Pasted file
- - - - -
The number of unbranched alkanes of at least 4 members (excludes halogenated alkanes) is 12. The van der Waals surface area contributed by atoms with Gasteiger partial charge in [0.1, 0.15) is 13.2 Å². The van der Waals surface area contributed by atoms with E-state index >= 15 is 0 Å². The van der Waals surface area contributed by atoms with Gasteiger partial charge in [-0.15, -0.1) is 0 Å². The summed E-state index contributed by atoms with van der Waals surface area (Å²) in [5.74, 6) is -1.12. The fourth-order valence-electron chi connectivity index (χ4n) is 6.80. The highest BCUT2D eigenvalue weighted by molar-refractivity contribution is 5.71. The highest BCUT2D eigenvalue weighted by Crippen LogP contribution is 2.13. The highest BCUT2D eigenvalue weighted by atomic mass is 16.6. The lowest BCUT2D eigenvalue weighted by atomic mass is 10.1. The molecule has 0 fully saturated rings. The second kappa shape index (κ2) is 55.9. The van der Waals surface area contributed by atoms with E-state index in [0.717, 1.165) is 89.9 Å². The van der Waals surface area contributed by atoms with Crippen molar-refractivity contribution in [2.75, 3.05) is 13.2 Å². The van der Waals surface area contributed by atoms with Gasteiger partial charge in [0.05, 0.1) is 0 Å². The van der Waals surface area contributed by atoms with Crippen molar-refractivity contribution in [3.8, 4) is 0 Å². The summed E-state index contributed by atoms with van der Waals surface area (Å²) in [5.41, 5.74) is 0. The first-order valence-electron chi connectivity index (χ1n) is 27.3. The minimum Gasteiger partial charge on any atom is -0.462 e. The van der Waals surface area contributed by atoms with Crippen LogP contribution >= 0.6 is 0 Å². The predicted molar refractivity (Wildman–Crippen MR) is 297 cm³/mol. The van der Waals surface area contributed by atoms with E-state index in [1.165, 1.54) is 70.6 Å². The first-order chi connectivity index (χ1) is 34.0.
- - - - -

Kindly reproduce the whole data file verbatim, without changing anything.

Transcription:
The number of unbranched alkanes of at least 4 members (excludes halogenated alkanes) is 12. The van der Waals surface area contributed by atoms with Gasteiger partial charge in [0.1, 0.15) is 13.2 Å². The van der Waals surface area contributed by atoms with E-state index >= 15 is 0 Å². The van der Waals surface area contributed by atoms with Gasteiger partial charge in [-0.15, -0.1) is 0 Å². The summed E-state index contributed by atoms with van der Waals surface area (Å²) in [5.74, 6) is -1.12. The fourth-order valence-electron chi connectivity index (χ4n) is 6.80. The highest BCUT2D eigenvalue weighted by molar-refractivity contribution is 5.71. The highest BCUT2D eigenvalue weighted by Crippen LogP contribution is 2.13. The highest BCUT2D eigenvalue weighted by atomic mass is 16.6. The lowest BCUT2D eigenvalue weighted by atomic mass is 10.1. The molecule has 0 fully saturated rings. The second kappa shape index (κ2) is 55.9. The van der Waals surface area contributed by atoms with E-state index in [0.717, 1.165) is 89.9 Å². The van der Waals surface area contributed by atoms with Crippen molar-refractivity contribution in [2.75, 3.05) is 13.2 Å². The van der Waals surface area contributed by atoms with Gasteiger partial charge in [0.05, 0.1) is 0 Å². The van der Waals surface area contributed by atoms with Crippen molar-refractivity contribution in [3.8, 4) is 0 Å². The summed E-state index contributed by atoms with van der Waals surface area (Å²) in [5.41, 5.74) is 0. The first-order valence-electron chi connectivity index (χ1n) is 27.3. The minimum Gasteiger partial charge on any atom is -0.462 e. The van der Waals surface area contributed by atoms with Crippen LogP contribution >= 0.6 is 0 Å². The predicted molar refractivity (Wildman–Crippen MR) is 297 cm³/mol. The van der Waals surface area contributed by atoms with E-state index in [1.165, 1.54) is 70.6 Å². The first-order chi connectivity index (χ1) is 34.0.